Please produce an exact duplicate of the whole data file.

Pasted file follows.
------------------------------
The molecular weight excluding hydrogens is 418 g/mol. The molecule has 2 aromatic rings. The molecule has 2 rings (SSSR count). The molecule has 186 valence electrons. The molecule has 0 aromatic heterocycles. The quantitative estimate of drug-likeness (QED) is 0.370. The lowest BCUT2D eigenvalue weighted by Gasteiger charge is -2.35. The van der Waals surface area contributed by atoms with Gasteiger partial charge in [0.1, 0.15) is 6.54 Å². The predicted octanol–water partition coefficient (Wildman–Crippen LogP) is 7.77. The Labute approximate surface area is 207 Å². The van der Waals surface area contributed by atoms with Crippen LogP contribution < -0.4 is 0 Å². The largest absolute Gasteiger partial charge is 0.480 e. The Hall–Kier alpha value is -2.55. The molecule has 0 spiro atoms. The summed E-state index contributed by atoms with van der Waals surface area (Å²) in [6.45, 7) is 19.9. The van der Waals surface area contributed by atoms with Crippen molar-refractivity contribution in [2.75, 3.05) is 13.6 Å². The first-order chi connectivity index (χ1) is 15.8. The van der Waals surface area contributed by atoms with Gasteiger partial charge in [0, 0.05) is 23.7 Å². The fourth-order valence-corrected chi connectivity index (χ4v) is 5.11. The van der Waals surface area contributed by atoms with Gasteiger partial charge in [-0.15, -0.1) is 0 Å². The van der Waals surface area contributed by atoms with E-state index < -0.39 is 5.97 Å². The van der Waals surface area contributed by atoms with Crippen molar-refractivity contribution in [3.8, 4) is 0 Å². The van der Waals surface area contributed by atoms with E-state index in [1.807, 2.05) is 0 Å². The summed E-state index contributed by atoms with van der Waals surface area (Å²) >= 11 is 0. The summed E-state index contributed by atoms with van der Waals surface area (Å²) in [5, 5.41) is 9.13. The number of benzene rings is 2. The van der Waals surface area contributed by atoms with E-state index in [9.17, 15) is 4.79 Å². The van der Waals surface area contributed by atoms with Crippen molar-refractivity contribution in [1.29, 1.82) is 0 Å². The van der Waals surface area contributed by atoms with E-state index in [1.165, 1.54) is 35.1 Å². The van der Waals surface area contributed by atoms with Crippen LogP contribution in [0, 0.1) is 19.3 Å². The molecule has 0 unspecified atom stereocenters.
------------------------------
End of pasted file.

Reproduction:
The molecular weight excluding hydrogens is 418 g/mol. The molecule has 2 aromatic rings. The molecule has 2 rings (SSSR count). The molecule has 186 valence electrons. The molecule has 0 aromatic heterocycles. The quantitative estimate of drug-likeness (QED) is 0.370. The lowest BCUT2D eigenvalue weighted by Gasteiger charge is -2.35. The van der Waals surface area contributed by atoms with Gasteiger partial charge in [0.1, 0.15) is 6.54 Å². The predicted octanol–water partition coefficient (Wildman–Crippen LogP) is 7.77. The Labute approximate surface area is 207 Å². The van der Waals surface area contributed by atoms with Crippen LogP contribution < -0.4 is 0 Å². The largest absolute Gasteiger partial charge is 0.480 e. The Hall–Kier alpha value is -2.55. The molecule has 0 spiro atoms. The summed E-state index contributed by atoms with van der Waals surface area (Å²) in [6.45, 7) is 19.9. The van der Waals surface area contributed by atoms with Crippen molar-refractivity contribution in [2.75, 3.05) is 13.6 Å². The first-order chi connectivity index (χ1) is 15.8. The van der Waals surface area contributed by atoms with Gasteiger partial charge in [0, 0.05) is 23.7 Å². The fourth-order valence-corrected chi connectivity index (χ4v) is 5.11. The van der Waals surface area contributed by atoms with Gasteiger partial charge in [-0.15, -0.1) is 0 Å². The van der Waals surface area contributed by atoms with E-state index < -0.39 is 5.97 Å². The van der Waals surface area contributed by atoms with Crippen molar-refractivity contribution in [3.8, 4) is 0 Å². The van der Waals surface area contributed by atoms with E-state index in [1.807, 2.05) is 0 Å². The summed E-state index contributed by atoms with van der Waals surface area (Å²) >= 11 is 0. The summed E-state index contributed by atoms with van der Waals surface area (Å²) in [5, 5.41) is 9.13. The number of benzene rings is 2. The van der Waals surface area contributed by atoms with E-state index in [9.17, 15) is 4.79 Å². The van der Waals surface area contributed by atoms with Crippen molar-refractivity contribution in [1.29, 1.82) is 0 Å². The van der Waals surface area contributed by atoms with E-state index in [1.165, 1.54) is 35.1 Å². The van der Waals surface area contributed by atoms with Crippen LogP contribution in [0, 0.1) is 19.3 Å². The molecule has 0 unspecified atom stereocenters.